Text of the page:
A2 Basic 67 Folder Collection
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Each of those words conjures up a different picture.
None of them tell you exactly who someone is.
My name is Stephen Akpabio-Klementowski.
I'm a PhD candidate
and I'm a lecturer in criminology at The Open University.
I work with students in prisons.
I love what I do.
It feels deeply personal to me,
because I used to be a prisoner too.
All of these labels have been mine.
So growing up, life was tough.
My father died in a car crash when I was a teenager.
And that hit me really hard.
I didn't see the world as a meritocracy.
I had to grab what I could.
But being sent to prison for dealing drugs was a shock.
I was sentenced to 16 years.
For the first three months inside,
I didn't speak to anyone.
Eventually, I started working in the kitchens.
And as people got to know me,
I was eventually assessed for my educational potential
and encouraged after that assessment to enroll at the Open University.
But the most difficult barrier
was actually inside of me.
I'd left school with no qualifications. Nothing.
I was scared of my future
and I decided to try.
My day job working in the kitchens and on the servery
meant that I had to study at night.
So I had to study on the toilet, while my cellmate snored.
So when I finished my first module,
it gave me hope, and it gave me something I could focus on.
There was no going back now.
Other prisoners and guards kept asking me why I was wasting my time -
studying wouldn't matter with my criminal record.
I felt I was changing.
I discovered I loved learning. And that was enough to keep me going.
I served eight years of my 16-year sentence.
By the time I left prison, I had completed my first degree.
I had also completed two further degrees at Masters level.
So, after I was released, I got a job working with students in prisons -
not in spite of who I was, but because of it.
It's hard to describe how I felt
the first time I went back to prison as a lecturer,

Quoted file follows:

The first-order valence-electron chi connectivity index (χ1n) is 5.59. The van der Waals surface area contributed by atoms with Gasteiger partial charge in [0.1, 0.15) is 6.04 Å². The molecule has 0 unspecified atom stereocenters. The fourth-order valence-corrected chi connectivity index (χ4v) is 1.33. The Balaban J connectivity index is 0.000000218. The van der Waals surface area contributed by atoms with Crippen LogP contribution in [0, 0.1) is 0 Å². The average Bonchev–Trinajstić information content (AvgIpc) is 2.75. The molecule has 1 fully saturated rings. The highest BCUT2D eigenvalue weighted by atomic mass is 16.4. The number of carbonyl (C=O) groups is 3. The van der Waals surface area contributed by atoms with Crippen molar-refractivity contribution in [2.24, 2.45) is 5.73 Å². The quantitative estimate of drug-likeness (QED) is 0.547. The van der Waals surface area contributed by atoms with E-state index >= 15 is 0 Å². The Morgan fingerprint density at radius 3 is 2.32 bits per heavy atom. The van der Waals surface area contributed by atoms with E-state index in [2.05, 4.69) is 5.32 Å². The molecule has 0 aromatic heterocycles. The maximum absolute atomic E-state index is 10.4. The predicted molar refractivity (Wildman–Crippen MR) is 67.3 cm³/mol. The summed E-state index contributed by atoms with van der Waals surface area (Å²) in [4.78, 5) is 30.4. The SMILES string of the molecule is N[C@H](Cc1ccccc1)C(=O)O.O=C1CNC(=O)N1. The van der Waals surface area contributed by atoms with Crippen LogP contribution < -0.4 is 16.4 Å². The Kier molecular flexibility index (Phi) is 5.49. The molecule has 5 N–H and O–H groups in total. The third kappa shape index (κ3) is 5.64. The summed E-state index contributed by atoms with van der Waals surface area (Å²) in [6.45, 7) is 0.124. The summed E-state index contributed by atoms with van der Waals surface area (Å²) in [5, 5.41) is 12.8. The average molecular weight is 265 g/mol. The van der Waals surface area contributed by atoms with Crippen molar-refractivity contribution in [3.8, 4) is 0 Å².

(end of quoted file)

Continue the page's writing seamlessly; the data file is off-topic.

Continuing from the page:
and the governor came down, and shook my hand.
What I want people to know
is that I'm not different or special -
anybody can do this.
Almost half of all prisoners have left school
without achieving any formal qualification.
I know how that feels. And it had a massive impact on my confidence.
But that does not mean that you're not able to learn
Everyone has the potential and the power to change.
I've seen it. And I've lived it.
It was Winston Churchill who said:
“There is treasure, if you can only find it, in the heart of every man.”
What do we want from our prisons?
Is the primary goal of prison to punish,
or to help find a different path?
The policy isn't coherent, you see.
Research shows that education does reduce reoffending.
It allows former prisoners to make different choices.
So when I sit with prisoners, I say to them:
“I was in your shoes. But I am now released, on the outside.
I've got a good job. I've got a good life. I'm with my family.”
Had I met somebody like me when I was younger,
things might have been very different.
No-one believed in me. I didn't believe in myself either.
It's taken two decades to get here.
And this is only the beginning.
The word “prisoner” is just a label.
I found freedom within my own mind.
You need to remember that you have the capacity to learn.
You have the capacity to change your life.
There is treasure within each and every one of us.
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'I went from prisoner to PhD' | BBC Ideas

67 Folder Collection
Summer published on August 12, 2020
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